The Age of Steam
The Fyson T1 taken in 1894 when it was first made. CJR Fyson is shown on the boiler holding his son Wallis. The men on the footplate are George Pollard and Robert Morley, with George Powell standing at the end of the 'Middle Shop', where this and all the other Fyson engines were made.
It must have been a shrewd mind and an eye for business, which lead Richard Fyson to make the transition from a millwright and blacksmith to an agricultural engineer in the 1890’s. With the introduction of steam pumps across the fens and factory milled flour, the windmill was becoming a thing of the past. Fyson’s needed a new product to keep them in business. Richard Fyson deliberated to make a steam engine, which would perfectly suit the unique conditions of the fenland farmer. It is recorded that Fyson’s were working with portables since at least the 1870’s and began working with traction engines in the early 1880’s.
The first production engine was made in 1894. As well as providing employment for the workforce, the engines were regarded as better suited to the Ten roads and working conditions than other makes and models. The Fyson engines were lighter than equivalent engines of other makes.
Many of the parts of the engines were brought in from other companies, to produce what would nowadays be termed as a custom engine. Some of the boilers were brought in from Dodmans at Kings Lynn. Other parts were brought in from various suppliers including Burrells at Thetford. Dodmans records of transactions with Fyson, and Fyson’s own employment costs suggest that each engine took 2 years to build. During only 30 years of manufacture, between 1894 and 1924, Fyson’s produced 17 traction engines of which 15 were their own design. These 15 were all 8HP, single cylinder engines, produced for use with threshing machinery. Most of these were hired out to local farmers during the harvest season, although T3 and T6 were sold new.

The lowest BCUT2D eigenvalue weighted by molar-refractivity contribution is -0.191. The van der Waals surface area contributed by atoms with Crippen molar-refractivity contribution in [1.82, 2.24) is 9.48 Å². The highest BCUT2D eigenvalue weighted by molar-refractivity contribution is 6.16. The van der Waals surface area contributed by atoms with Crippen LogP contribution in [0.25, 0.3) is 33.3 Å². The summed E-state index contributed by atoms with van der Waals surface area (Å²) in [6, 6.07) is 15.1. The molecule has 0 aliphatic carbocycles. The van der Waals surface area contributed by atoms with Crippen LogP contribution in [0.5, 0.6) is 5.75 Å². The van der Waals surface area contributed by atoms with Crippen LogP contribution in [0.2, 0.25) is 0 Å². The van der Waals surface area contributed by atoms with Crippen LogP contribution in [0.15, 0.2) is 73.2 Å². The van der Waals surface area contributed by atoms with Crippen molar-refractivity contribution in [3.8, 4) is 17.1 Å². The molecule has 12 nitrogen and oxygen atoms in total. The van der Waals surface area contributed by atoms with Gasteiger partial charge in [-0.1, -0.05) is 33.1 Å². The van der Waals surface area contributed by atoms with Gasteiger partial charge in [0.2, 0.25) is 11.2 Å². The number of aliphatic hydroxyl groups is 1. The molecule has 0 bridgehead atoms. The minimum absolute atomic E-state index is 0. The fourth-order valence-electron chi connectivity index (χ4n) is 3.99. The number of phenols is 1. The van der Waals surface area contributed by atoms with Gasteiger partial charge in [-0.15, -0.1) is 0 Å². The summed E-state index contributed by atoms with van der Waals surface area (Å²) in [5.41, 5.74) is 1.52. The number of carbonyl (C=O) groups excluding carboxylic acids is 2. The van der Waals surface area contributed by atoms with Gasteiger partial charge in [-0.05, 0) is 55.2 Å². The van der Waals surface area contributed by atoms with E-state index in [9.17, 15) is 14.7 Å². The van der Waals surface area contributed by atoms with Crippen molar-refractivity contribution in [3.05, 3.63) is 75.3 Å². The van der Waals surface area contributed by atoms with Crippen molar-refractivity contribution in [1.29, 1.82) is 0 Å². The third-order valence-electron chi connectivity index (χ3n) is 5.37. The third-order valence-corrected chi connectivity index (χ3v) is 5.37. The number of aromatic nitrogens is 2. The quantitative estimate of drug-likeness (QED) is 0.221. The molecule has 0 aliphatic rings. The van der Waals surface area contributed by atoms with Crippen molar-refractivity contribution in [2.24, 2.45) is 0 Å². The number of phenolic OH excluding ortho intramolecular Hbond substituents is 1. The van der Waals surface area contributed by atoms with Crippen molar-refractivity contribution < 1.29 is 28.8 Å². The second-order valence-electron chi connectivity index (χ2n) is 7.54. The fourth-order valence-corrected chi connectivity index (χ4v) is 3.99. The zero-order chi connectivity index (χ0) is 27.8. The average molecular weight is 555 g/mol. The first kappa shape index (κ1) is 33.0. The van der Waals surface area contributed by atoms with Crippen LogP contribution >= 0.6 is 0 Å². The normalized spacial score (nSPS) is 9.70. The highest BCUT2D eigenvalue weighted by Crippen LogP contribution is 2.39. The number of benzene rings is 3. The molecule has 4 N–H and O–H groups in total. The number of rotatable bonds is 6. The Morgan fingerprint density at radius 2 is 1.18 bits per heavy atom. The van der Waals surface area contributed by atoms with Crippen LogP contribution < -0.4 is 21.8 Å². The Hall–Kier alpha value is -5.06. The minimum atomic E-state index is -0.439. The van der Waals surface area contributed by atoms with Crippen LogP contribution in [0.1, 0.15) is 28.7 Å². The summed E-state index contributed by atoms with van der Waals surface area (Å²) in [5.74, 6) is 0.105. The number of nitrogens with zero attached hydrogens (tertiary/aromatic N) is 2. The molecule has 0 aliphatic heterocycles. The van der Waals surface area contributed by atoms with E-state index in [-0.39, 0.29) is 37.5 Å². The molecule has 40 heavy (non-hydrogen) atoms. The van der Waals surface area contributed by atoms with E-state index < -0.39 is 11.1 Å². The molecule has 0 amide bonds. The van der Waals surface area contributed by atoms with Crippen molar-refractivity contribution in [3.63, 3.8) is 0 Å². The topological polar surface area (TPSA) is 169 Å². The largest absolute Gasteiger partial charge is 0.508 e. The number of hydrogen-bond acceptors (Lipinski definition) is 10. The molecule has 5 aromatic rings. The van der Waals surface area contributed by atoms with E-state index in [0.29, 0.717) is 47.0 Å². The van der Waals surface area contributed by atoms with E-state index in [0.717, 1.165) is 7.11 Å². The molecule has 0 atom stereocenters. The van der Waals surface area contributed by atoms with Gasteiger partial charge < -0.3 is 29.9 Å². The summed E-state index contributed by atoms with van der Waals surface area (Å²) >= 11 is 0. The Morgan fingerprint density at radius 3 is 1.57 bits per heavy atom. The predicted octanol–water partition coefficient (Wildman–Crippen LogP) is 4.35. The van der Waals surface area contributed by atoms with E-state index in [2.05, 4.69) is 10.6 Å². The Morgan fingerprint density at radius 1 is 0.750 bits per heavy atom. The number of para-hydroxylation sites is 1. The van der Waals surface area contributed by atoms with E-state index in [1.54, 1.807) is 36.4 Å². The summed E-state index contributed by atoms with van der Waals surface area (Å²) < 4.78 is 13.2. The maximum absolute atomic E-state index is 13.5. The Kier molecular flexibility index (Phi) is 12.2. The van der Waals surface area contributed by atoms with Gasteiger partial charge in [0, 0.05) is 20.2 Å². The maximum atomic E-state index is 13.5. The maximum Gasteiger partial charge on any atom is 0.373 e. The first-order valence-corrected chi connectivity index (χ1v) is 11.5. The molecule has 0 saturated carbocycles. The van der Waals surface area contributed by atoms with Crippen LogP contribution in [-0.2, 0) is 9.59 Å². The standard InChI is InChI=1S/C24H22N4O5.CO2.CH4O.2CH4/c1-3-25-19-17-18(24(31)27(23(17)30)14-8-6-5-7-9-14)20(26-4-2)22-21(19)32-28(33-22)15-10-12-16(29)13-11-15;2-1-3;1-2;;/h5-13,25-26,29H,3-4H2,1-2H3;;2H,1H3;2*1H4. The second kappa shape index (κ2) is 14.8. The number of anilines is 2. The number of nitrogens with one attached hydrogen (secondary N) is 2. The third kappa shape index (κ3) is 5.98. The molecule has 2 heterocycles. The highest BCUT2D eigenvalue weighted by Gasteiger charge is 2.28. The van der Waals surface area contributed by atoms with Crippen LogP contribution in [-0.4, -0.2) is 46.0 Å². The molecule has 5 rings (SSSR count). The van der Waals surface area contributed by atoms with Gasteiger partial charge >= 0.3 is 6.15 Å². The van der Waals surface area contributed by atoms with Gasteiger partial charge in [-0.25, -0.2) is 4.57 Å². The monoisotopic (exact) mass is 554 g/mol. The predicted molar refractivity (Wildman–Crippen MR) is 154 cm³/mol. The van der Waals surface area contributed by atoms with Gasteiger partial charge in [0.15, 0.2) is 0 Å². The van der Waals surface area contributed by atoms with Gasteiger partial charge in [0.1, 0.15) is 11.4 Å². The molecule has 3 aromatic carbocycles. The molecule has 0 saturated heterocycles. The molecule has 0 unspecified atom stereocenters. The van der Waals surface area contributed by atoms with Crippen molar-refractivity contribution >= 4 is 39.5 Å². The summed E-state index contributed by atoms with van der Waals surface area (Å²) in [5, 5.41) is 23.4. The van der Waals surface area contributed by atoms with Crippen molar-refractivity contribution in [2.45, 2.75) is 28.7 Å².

The other 2 engines produced by Fyson’s were both rebuilds of other makes. The first ‘T11’ was based around the boiler and top works of a ‘Fowler Road Loco’ destined for South Africa and shipwrecked off the Scillies, and the other was a rebuild using parts of a Robey traction engine. Neither was successful. The latter being a poor steamer and generally underpowered, and the former, having been salvaged, seemed to need regular repairs, including possibly a new crankshaft and brake drum.
Work on the engines was continuous and only occasionally interrupted by other jobs, although practically everything in Soham was linked to the farming community at the time and Fyson’s services would have been in constant demand.
The Fyson T2 shown leaving Fyson’s Paddock Street yard, driving south. This engine was hired out annually to the driver, ‘Brown’ Ayes of Isleham, for the threshing season
FOWELL 85: WAS BUILT FOR S MORBEY OF SOHAM AND DELIVERED IN 1898 — ROAD TAX NO. EB2833. IT WAS SOLD IN 1921 TO JF ALDERMAN OF THORNEY AND IN 1926 TO JH OGDEN OF MARCH. IN 1937 IT WAS BOUGHT BY SA FLACK OF OUTWELL WHERE IT SAW OUT THE LAST OF ITS WORKING DAYS. TE7HP WAS SCRAPPED IN 1941/1942
FOWELL 43: WAS BUILT FOR CJR FYSON AND SONS OF SOHAM AND DELIVERED IN SEPTEMBER 1889. IT WAS LATER OWNED BY JOHN MAY OF OUTWELL THEN BY MATTHEW PALMER OF CHATTERIS. IT WAS BOUGHT IN 1923 BY EA FOLEY OF BOURNE.